That is how you make vegan Donair Pizza. It seems to be a atlantic Canadian thing. So, enjoy some culture.

Tuesday, 20 September 2011

Hummus Among Us

The idea to make hummus and thus this post is when Denise said she read somewhere that vegans spend too much on hummus. And it's so easy to make. But, oddly enough, being rather busy of late we were actually buying it pre made. Gross, eh?

So, what follows is a nice mellow yummy hummus. I'm attempting freezing the hummus too. I don't remember if it worked before or not, so here goes.

In this recipe, I lightly roast 2 cloves of garlic. I do this by crushing the clove with the side of my knife (carefully !) and tossing the cloves in a pie pan and stick them in the oven for about 10 -ish minutes or so at about 300 degrees.

For this hummus recipe, you'll need;

4 cups canned chick peas
juice of 1 lemon
4 cloves garlic (2 should be lightly roasted, all peeled and chopped)
1 teaspoon salt
1/2 teaspoon cumin
1 teaspoon olive oil
1 1/2 tablespoon tahini
1 1/2 cups of water (adjust to desired consistency)

Put everything in the food processor. blend till nice and smooth. Takes me about 5-10 minutes with mine.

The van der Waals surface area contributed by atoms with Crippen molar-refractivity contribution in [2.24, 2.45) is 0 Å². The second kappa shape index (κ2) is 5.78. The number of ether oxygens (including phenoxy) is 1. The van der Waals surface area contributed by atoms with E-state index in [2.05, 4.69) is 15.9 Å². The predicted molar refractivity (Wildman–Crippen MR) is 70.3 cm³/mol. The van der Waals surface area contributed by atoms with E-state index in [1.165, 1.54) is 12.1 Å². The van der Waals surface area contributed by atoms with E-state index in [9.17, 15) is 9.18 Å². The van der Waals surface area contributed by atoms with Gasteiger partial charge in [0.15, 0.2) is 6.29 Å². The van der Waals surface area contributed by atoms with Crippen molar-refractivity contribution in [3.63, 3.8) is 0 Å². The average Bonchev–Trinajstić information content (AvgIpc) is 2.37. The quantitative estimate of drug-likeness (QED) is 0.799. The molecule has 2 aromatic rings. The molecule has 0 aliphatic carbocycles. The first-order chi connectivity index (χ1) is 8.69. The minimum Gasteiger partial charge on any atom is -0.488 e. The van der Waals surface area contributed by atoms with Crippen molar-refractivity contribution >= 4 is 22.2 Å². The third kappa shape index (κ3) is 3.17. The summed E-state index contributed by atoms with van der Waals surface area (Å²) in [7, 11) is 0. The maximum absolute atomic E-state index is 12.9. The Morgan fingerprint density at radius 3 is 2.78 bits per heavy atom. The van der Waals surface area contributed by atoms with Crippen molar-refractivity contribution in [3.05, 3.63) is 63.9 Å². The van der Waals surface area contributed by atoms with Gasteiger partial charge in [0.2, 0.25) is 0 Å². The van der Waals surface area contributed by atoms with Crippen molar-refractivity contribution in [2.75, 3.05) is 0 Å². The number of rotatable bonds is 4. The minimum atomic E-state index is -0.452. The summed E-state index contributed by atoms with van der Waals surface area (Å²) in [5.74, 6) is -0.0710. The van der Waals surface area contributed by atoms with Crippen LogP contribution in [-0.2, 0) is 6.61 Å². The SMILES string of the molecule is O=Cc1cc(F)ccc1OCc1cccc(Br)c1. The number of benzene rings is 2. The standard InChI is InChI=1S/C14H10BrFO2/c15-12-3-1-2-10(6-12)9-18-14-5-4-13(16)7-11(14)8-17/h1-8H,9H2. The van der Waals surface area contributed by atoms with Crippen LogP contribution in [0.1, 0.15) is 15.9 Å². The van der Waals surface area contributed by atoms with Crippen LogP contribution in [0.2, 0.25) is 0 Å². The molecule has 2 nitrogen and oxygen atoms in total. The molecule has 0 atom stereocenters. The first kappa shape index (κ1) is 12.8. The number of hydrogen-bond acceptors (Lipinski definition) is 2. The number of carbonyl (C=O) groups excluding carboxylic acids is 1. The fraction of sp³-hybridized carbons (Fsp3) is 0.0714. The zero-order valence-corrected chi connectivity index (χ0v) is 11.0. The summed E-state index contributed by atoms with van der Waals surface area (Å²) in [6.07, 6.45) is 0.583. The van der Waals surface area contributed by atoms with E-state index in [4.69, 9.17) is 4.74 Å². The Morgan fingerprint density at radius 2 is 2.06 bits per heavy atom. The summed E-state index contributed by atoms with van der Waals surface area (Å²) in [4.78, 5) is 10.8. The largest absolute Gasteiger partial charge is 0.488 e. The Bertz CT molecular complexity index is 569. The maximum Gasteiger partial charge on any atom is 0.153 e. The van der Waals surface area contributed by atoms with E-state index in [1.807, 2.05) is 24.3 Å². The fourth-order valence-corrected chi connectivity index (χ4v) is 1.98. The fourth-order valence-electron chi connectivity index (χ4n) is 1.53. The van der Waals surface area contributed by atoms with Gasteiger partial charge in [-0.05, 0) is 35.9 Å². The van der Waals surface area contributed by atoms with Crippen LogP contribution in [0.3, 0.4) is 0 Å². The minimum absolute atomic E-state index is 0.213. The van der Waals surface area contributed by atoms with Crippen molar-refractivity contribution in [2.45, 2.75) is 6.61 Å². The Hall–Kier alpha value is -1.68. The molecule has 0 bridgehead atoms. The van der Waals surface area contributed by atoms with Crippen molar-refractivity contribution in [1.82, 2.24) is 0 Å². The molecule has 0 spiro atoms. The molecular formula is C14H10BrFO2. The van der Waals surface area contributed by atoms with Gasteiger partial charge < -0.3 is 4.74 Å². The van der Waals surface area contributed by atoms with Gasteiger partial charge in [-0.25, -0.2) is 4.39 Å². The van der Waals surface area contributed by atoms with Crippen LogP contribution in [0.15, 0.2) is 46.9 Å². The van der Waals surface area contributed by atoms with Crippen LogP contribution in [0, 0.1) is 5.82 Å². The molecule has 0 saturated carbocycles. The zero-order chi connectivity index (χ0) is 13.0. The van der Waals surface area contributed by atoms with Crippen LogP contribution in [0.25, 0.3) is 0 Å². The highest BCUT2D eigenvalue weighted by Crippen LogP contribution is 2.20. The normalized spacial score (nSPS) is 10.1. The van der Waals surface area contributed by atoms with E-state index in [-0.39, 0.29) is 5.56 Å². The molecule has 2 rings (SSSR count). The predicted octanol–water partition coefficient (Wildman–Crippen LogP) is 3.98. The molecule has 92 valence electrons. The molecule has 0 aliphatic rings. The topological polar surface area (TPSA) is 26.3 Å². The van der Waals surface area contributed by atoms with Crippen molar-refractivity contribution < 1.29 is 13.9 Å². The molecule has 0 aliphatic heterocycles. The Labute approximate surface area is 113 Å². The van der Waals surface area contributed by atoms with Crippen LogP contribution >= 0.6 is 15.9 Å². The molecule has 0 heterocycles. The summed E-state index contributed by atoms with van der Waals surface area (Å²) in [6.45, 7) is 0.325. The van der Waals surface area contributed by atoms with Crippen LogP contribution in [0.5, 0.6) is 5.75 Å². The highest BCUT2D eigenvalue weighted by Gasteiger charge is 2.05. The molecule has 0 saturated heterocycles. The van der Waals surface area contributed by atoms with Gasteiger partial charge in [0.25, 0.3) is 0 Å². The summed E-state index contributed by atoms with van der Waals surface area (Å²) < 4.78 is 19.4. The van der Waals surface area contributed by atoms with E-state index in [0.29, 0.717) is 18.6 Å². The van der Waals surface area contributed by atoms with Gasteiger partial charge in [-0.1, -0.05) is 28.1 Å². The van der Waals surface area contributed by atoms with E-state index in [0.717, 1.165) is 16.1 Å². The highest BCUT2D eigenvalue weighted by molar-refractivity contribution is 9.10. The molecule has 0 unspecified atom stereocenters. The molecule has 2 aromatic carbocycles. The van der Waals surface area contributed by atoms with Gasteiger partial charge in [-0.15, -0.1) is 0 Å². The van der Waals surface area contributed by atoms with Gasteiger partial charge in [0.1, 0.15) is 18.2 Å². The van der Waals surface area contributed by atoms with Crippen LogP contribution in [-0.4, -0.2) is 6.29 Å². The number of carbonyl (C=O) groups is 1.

I love toasting the pita in the oven, soooooo much better than if you don't.

This recipe makes about 4 cups hummus. Eat!

- Melina  : D

Thursday, 15 September 2011

Delicious Dinners; Cream Sauce With Pasta

Hi there, gentle viewers, today we are going to be making what we refer to in our house as 'white' sauce with pasta. Most folks call it cream sauce.

One of my favorite meals years ago before I was vegan, or even veggie, was a chicken alfredo with linguine.  They served it at a fancy restaurant that I only got to go to a few times. But the love of that dish stayed with me for years. Then, about a year and a half ago, my life changed, and we got 'The Conscious Cook' by Tal Ronnen. In this delightful cookbook is the recipe for cashew cream.  If you don't eat dairy, you need to make friends with this new cooking staple.